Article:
Rhetorics like ‘What the next India-China war might look like’ or ‘There could be war if conflict between India, China not handled properly’, clearly point to the ongoing face-off between the two nuclear weapon countries.
In a latest, China and India seemed bumping on the tri-junction of Sikkim-India-Bhutan at Doklam Plateau, which has been raising some potential storm.
As a result, diplomacy has been put on its toughest test ever on both sides of the border to defuse the tension in a win-win manner.
The standoff presents a chicken-game like situation in this regional geo-political theatre. Added to this is the prospect of both the armies facing eye-balls to eye-balls with the world waiting eagerly: who blinks first.
Interestingly, the kind of posture and determination that have been revealed by Indian policy-makers and the Indian Army suggest that India under no circumstances is going to chicken out, allowing Chinese to have their way.
Though media on both sides are spitting venom against each other’s country, presenting clear-cut constituency on both sides, the cry of ‘teach enemy a life-time lesson’ remains a distant dream.
China’s Global Times is playing India Zee TV. Barring public rhetoric, defence forces of India are undeterred and the external-affairs cell of the Indian government is predetermined not to allow “repeat of another Tibet” on its nation seams.
Amidst this latest crisis, defence on both sides of the world’s most populous nations is building-up logistical arrangements from Indian Ocean to the ground zero.
This has led to analysts from all over the world interpreting that the present standoff is different from all past incidents between India and China, and that a war is mongering between the two.
7 Complex Points Made Simple
War or no-war, China is all set to incur loss to its International Personality among the comity of nations.
First, war today cannot deliver a winner or a looser, rather only casualty. China will be castigated by world community for resorting to violence.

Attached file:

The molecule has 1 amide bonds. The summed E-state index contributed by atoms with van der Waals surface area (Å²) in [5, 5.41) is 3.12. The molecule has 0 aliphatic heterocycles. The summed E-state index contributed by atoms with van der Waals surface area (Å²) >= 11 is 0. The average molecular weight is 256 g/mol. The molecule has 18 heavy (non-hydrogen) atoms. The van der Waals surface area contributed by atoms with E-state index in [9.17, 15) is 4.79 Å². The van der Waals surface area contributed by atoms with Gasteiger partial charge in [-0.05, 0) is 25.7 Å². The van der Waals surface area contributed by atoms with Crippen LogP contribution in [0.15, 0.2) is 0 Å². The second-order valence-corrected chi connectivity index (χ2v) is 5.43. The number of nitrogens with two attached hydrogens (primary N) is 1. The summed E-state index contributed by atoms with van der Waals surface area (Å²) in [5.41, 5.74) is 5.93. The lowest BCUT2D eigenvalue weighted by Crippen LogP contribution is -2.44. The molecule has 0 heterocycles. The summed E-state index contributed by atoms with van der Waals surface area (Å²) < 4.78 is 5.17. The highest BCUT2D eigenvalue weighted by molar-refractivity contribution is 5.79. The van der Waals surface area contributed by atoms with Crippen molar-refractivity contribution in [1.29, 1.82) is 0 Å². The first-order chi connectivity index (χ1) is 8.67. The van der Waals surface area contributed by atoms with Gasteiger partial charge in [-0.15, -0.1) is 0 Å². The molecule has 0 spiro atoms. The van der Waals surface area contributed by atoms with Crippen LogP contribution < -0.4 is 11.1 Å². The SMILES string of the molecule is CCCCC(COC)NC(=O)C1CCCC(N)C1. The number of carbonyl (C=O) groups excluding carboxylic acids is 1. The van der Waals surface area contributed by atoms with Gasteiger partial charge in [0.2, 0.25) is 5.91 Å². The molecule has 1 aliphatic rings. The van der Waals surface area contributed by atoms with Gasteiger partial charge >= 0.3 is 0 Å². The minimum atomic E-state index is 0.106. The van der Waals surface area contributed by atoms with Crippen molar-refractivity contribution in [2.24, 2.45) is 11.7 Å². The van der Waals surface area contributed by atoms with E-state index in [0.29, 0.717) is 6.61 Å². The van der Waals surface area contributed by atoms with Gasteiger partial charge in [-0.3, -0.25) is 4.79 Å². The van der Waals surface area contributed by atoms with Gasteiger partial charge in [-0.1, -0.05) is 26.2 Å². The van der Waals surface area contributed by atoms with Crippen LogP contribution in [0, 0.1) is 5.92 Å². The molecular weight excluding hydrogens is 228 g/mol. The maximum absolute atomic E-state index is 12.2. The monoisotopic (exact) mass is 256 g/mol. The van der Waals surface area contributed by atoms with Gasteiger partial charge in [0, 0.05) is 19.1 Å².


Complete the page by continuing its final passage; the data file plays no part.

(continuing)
Second, regional politics like international politics is determined by geo-economics. China cannot afford to lose huge market in India that it has captured over the years.
Thirdly, war will also speak about China’s commitment to Panchsheel principles, international law, and diplomacy as a means of resolving disputes, thereby undermining its personality.
Fourthly, in case China blinks it is bound to lose its status and personality that it has been enjoying in unipolar Asia as the sole super power. Media shall be solely responsible for such an outcome.
Fifthly, it has already sent a strong signal against China to India’s neighbours in South Asia and they will think thrice before they think of greater and enhanced economic engagement and connectivity with China.
Sixthly, the confrontation has helped India towards gaining faith and confidence of Bhutan. And this incident will provide leverage to India while conducting its relations with other neighbours and would help India wean them away from China. This again will substantially undermine China’s strength among South Asian and East Asian countries.
Seventhly, it has enhanced India’s credibility in terms of honouring its agreements to its neighbours. India may not have a matching purse to that of China’s. Hence it may not be able to compete with China in South and East Asia as well as in other parts of the world.
However, India’s record is comparatively far better in terms of respecting the sovereignty and integrity of its neighbours and other countries of the world. This kind of diplomacy and defence definitely deserve salute of the citizens.